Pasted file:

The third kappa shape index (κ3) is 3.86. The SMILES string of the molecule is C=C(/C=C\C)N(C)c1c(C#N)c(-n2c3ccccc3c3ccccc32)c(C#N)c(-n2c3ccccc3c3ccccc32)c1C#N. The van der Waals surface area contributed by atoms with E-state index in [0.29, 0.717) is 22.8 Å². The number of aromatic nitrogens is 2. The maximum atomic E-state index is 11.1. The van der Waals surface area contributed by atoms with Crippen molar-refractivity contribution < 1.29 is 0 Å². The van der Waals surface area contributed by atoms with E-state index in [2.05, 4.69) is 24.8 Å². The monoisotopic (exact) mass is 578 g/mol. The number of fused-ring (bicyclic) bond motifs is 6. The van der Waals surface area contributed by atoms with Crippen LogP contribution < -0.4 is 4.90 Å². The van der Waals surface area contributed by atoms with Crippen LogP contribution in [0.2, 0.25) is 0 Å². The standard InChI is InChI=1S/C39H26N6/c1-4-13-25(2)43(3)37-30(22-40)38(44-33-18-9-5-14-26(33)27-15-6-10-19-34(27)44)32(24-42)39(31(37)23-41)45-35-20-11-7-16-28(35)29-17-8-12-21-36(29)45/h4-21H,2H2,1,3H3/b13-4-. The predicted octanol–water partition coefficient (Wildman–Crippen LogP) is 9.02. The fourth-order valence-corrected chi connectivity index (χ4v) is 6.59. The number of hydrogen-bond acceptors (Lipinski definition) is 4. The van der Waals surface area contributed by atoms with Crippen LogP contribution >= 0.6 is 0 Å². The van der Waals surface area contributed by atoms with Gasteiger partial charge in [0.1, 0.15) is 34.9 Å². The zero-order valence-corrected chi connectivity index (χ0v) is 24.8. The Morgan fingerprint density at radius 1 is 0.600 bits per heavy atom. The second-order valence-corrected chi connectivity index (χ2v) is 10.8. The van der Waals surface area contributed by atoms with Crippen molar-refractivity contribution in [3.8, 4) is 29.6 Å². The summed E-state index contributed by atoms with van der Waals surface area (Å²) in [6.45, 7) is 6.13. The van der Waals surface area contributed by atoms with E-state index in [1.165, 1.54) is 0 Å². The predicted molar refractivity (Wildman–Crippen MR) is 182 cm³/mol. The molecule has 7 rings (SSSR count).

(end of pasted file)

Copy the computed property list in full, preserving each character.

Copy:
The third kappa shape index (κ3) is 3.86. The SMILES string of the molecule is C=C(/C=C\C)N(C)c1c(C#N)c(-n2c3ccccc3c3ccccc32)c(C#N)c(-n2c3ccccc3c3ccccc32)c1C#N. The van der Waals surface area contributed by atoms with E-state index in [0.29, 0.717) is 22.8 Å². The number of aromatic nitrogens is 2. The maximum atomic E-state index is 11.1. The van der Waals surface area contributed by atoms with Crippen molar-refractivity contribution < 1.29 is 0 Å². The van der Waals surface area contributed by atoms with E-state index in [2.05, 4.69) is 24.8 Å². The monoisotopic (exact) mass is 578 g/mol. The number of fused-ring (bicyclic) bond motifs is 6. The van der Waals surface area contributed by atoms with Crippen LogP contribution < -0.4 is 4.90 Å². The van der Waals surface area contributed by atoms with Crippen LogP contribution in [0.2, 0.25) is 0 Å². The standard InChI is InChI=1S/C39H26N6/c1-4-13-25(2)43(3)37-30(22-40)38(44-33-18-9-5-14-26(33)27-15-6-10-19-34(27)44)32(24-42)39(31(37)23-41)45-35-20-11-7-16-28(35)29-17-8-12-21-36(29)45/h4-21H,2H2,1,3H3/b13-4-. The predicted octanol–water partition coefficient (Wildman–Crippen LogP) is 9.02. The fourth-order valence-corrected chi connectivity index (χ4v) is 6.59. The number of hydrogen-bond acceptors (Lipinski definition) is 4. The van der Waals surface area contributed by atoms with Crippen LogP contribution >= 0.6 is 0 Å². The van der Waals surface area contributed by atoms with Gasteiger partial charge in [0.1, 0.15) is 34.9 Å². The zero-order valence-corrected chi connectivity index (χ0v) is 24.8. The Morgan fingerprint density at radius 1 is 0.600 bits per heavy atom. The second-order valence-corrected chi connectivity index (χ2v) is 10.8. The van der Waals surface area contributed by atoms with Crippen molar-refractivity contribution in [3.8, 4) is 29.6 Å². The summed E-state index contributed by atoms with van der Waals surface area (Å²) in [6.45, 7) is 6.13. The van der Waals surface area contributed by atoms with E-state index in [1.165, 1.54) is 0 Å². The predicted molar refractivity (Wildman–Crippen MR) is 182 cm³/mol. The molecule has 7 rings (SSSR count).